Usually, the word “cavernous” wouldn’t be the highest praise you could pay a hotel room—adjectives like “cozy” or “luxurious” excite hospitality professionals more. But in the case of the Cavern Suite, it’s not only a compliment, it’s accurate.
The accommodations are located 200 feet below ground in the Grand Canyon Caverns in Peach Springs, AZ and billed as “the oldest, darkest, deepest, quietest, and largest suite room in the world.”
In 1927 a woodcutter named Walter Peck either nearly fell or did fall (accounts differ on Peck’s degree of clumsiness) into a hole that opened into the cavern network, which is about 50 miles from the Grand Canyon, to which it is connected. They are the largest dry caverns in the United States, which means they contain no water and thus lack the stalagmites and stalactites that are formed by dripping water in other caverns.
According to popular history, Peck hoped that the sparkly walls were filled with gold and he quickly bought the property, only to discover that no such riches were there. But being the entrepreneurial sort, Peck started charging visitors to venture down into the caverns, kicking off its life as a tourist attraction. The caverns have changed hands and names over the years—they’ve been called the Yampai Caverns, the Coconino Caverns and the Dinosaur Caverns. Today they belong to a group of friends who purchased the property in 2001. Located on what was once Route 66, the caverns feature an RV Park, a restaurant, and even a frisbee golf course. Dinosaur statues roam the grounds above the cavern.
The Cavern Suite was dreamed up by the current owners, and was built in 2010, taking about four months to complete. After riding an elevator 22 stories down into the ground, guests emerge into a cavern that is 220 feet by 400 feet, with a 70-foot ceiling. The “room” is tucked into a corner of the cavern, but otherwise is not a room at all, enclosed only by a short, wooden fence that gives it the appearance of a courtroom. For the novelty of staying in the suite, guests pay $800 for the first two guests, and $100 for each additional guest up to six people. The venture has been very successful—the room is booked around 200 days a year.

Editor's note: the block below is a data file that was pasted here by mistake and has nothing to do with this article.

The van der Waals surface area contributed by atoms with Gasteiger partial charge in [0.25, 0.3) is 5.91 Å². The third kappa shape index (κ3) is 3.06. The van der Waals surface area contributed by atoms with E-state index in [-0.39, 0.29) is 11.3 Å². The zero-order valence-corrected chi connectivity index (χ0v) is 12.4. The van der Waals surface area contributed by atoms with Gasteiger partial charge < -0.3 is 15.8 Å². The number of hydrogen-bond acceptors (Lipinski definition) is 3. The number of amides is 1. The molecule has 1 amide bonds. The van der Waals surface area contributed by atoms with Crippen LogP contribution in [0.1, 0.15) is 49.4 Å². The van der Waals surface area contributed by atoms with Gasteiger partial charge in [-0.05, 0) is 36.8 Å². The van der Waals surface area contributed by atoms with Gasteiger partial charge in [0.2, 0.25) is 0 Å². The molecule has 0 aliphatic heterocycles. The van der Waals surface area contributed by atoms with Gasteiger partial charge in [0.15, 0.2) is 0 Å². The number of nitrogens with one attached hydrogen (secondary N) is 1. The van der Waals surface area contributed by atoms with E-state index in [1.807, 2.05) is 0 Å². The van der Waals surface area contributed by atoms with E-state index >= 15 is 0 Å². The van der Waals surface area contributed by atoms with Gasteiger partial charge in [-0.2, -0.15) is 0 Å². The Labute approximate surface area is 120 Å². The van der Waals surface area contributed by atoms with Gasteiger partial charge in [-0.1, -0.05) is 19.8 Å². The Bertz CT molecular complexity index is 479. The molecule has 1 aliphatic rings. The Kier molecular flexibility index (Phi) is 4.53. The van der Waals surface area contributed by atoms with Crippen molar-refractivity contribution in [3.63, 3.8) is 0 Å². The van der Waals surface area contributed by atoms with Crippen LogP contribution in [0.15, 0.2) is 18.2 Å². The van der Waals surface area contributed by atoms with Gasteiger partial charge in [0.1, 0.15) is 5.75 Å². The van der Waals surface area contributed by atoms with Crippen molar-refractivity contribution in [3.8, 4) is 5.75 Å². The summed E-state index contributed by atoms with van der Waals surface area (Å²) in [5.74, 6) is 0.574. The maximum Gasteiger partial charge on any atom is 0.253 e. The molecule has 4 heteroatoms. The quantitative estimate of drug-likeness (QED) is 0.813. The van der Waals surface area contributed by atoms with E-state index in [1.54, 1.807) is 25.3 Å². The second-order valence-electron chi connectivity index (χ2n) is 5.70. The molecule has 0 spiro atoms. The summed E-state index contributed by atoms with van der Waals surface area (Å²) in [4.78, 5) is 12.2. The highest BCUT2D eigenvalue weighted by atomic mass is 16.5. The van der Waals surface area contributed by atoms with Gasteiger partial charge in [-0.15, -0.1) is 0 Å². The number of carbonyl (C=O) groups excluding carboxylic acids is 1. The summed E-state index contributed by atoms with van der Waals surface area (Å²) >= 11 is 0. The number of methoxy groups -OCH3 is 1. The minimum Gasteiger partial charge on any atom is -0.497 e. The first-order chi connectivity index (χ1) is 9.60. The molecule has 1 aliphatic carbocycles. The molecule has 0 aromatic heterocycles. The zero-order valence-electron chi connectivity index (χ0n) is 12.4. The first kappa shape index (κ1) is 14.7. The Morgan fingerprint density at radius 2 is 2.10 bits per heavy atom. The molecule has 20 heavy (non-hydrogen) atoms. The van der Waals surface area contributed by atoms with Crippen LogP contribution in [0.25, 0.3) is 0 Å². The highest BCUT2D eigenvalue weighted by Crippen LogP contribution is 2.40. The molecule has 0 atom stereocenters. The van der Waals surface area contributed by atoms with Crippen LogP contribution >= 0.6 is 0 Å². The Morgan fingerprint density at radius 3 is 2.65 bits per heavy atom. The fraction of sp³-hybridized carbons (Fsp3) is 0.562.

“It has two queen beds, the couch folds out to a king size bed, there’s a kitchenette with a microwave, fridge and a Keurig,” says Gilbert Casados, who is the head of tour guides at the caverns.
The room has lights, hot and cold water for a shower and a restroom that is good for about “seven to eight flushes.” An attendant sleeps above ground and can be reached at all hours with a walkie-talkie. Guests can control the subterranean elevator and come and go as they please. Adventurous visitors can use flashlights to explore the cavern on their own. There is a record player, a DVD player and a VHS player.
“We provide you with a TV and we only give you two movies to watch,” says Casados. “The Cave and The Descent.”
In The Cave archeologists are tormented by a massive monster in a cave system. In The Descent a group of female spelunkers are tormented by flesh-eating humanoids in a cave system.
“No, I’m just kidding, that’s a joke!,” Casados clarifies.
While they actually do include those cavern-themed horror films in their library (Casados say guests do sometimes watch those and often regret it) visitors can also choose from family-pleasers such as Back to the Future and Indiana Jones, or an Alfred Hitchcock collection.
Watching Marty McFly pilot his DeLorean from a couch located several hundred feet in the ground is an unusual experience itself, but there are other quirks included in a cavern suite stay. For instance, the tours do not stop and they do pass by the suite. Depending on the time of day guests check in, they may encounter four or five tour groups from the comfort of their open air room. And there’s no need to arrange a wake-up call; groups start passing through at 9 a.m. Casados says some guests are happy to interact with tour groups; others are more bashful. And while the lack of water means that the cavern is not home to animals, it is rumored that the ghosts of long-dead workers and explorers haunt the space.
Casados says the typical guests are families who stay a single night, although they have also entertained film and TV crews and, once, the Scottish actor Billy Connolly.
Over the years, the caverns have been used for various purposes. During the Cuban Missile Crises, the site was identified as a suitable fallout shelter and food and provisions for 200 people were stored in the cavern. The supplies were never fished out and are still down there. The remains of a mummified bobcat (“Bob the Bobcat”) have also been discovered, as well as the skeleton of a prehistoric giant sloth (“Gertie”), who left gash marks in the wall where it tried to climb out.
Casados sometimes finds evidence of those who came before him as he traverses the network of caverns. He’s come across old flashbulbs, and a vintage Babe Ruth candy bar wrapper with a ten cent price tag still affixed. The caverns first explorers weren’t overly concerned with tidiness, according to Casados.
“Now it’s not trash,” he says “Now we put it in a display case to show it off.”